History of the Anishinaabek


In the beginning, Gizhemanidoo created the universe as we know it today. He created Grandfather Sun and Grandmother Moon, Mother Earth and Father Sky. And on the earth he created all things, living and nonliving. He created life in the earth, on the earth, in the sky and in the water. He created the plants, rivers, four-legged and winged creatures, and the swimmers. After this was done, he created one of the greatest mysteries of all – the four seasons – to bring harmony and balance to all. After all creation was complete, he created man.

After he created the first Anishinaabe, he came to him in a dream and instructed him that he was to name all things in the language that he gave him, Anishinaabemowin. So the first man went about on his journey and named all things he saw – all the animals, insects, birds and fish – however long this took.

Afterward, he spoke to the Creator Gizhemanidoo in his dream and said, “I have finished what you have told me to do.” Then the Creator Gizhemanidoo spoke back to him and said, “Yes, you have indeed done so, and now it is time for me to give you your name. Your name shall be Nanabozho, and whenever your people meet and greet one another, they will say a part of your name. That is why whenever the Anishinaabe people greet one another, they say the word Bozhoo.

Our creation story tells us that we originally migrated to the Great Lakes region from the East Coast. There are many settlements of our original homes that still exist to this day, like Manitoulin Island, the Island of the Great Spirit. We have always been a nation, and we knew one another as the Anishinaabek. It was not until the French and European settlers arrived on this part of the continent that we became known as the tribes now called Ojibwe, Odawa and Bodwe’aadamiinh.

I heard an elder speak about this in his teachings. He said that the Mackinaw-St. Ignace area was a huge community at one time. One day, the young hunters brought news that they had met a people who were not of our culture and language and that they were moving in this direction. Sure enough, the day arrived when a ship brought people.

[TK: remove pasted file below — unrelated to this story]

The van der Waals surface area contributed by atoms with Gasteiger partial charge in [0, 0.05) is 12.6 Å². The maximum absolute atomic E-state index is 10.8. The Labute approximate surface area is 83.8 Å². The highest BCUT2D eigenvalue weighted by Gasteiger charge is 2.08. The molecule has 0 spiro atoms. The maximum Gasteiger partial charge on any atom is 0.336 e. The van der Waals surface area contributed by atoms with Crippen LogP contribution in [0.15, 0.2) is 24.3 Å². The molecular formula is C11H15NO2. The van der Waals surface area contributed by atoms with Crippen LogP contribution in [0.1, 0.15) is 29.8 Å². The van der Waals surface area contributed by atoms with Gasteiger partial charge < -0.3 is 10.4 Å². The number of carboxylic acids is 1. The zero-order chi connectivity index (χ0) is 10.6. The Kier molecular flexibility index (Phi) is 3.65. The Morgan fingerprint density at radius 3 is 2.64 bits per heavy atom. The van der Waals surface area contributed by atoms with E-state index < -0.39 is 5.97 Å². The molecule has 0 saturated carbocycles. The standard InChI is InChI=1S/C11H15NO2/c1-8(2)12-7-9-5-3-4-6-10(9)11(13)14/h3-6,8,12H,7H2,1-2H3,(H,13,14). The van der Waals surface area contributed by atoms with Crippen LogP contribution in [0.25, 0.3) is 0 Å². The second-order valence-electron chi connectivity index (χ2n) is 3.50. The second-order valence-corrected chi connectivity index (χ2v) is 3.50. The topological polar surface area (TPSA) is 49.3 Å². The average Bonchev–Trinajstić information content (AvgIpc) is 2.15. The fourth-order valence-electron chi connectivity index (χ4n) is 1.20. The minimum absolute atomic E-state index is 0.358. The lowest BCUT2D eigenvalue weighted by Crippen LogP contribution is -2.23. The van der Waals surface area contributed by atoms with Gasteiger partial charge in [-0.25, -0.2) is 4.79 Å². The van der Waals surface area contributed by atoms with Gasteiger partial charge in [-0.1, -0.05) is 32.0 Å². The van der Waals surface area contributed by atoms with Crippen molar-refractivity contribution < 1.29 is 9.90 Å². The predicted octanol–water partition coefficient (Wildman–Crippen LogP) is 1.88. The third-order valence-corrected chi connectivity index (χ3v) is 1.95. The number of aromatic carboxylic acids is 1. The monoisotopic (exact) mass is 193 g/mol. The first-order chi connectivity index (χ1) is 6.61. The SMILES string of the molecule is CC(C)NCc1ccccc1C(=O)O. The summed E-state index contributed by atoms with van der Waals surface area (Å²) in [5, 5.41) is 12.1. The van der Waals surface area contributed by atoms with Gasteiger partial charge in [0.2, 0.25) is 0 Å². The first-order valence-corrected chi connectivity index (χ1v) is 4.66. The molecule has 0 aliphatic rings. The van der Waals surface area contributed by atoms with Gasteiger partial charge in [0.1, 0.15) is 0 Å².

These people knew very little of our culture and language They asked if they could meet with the elders, and so the meeting began.  Shortly after the meeting began, a group of men got up and left.  The settlers asked, “What are they doing?” although they thought they were asking, “Who are they?” So we told them what they were doing. They were going to build lodges: the Ojibwek.

The meeting went on and another group of men got up and left, and again the same question was asked. We told them they were going to trade: the Odawak.

Now  remember, they could not speak our language very well, nor did we understand their language very well. After the meeting ended, the settlers saw young men picking up firewood and putting wood in the fire. The same question was asked, and we answered that they were the fire keepers: the Bodwe’aadamiinhk.

History moves on a few hundred years, and now we find out in the history books that the native people of the Great Lakes area are known as the Chippewa, the Ottawa and the Pottawattamii.

This post is part of a series on ,

sourced from .

More On This Topic

Dagara, Cosmology & Creation

For the Dagara, cosmology begins with the story of creation. In the beginning there was no earth as we know it. In its place was a burning planet, a ball of fire combusting at high

Read More »

The Walam Olum

A sequence of pictographs which give the epic of the Delawares, a tribe which lived in the central Eastern seaboard; this remains one of the lasting mysteries of Native American literature.

Read More »

Leave a Reply

Explore Other Themes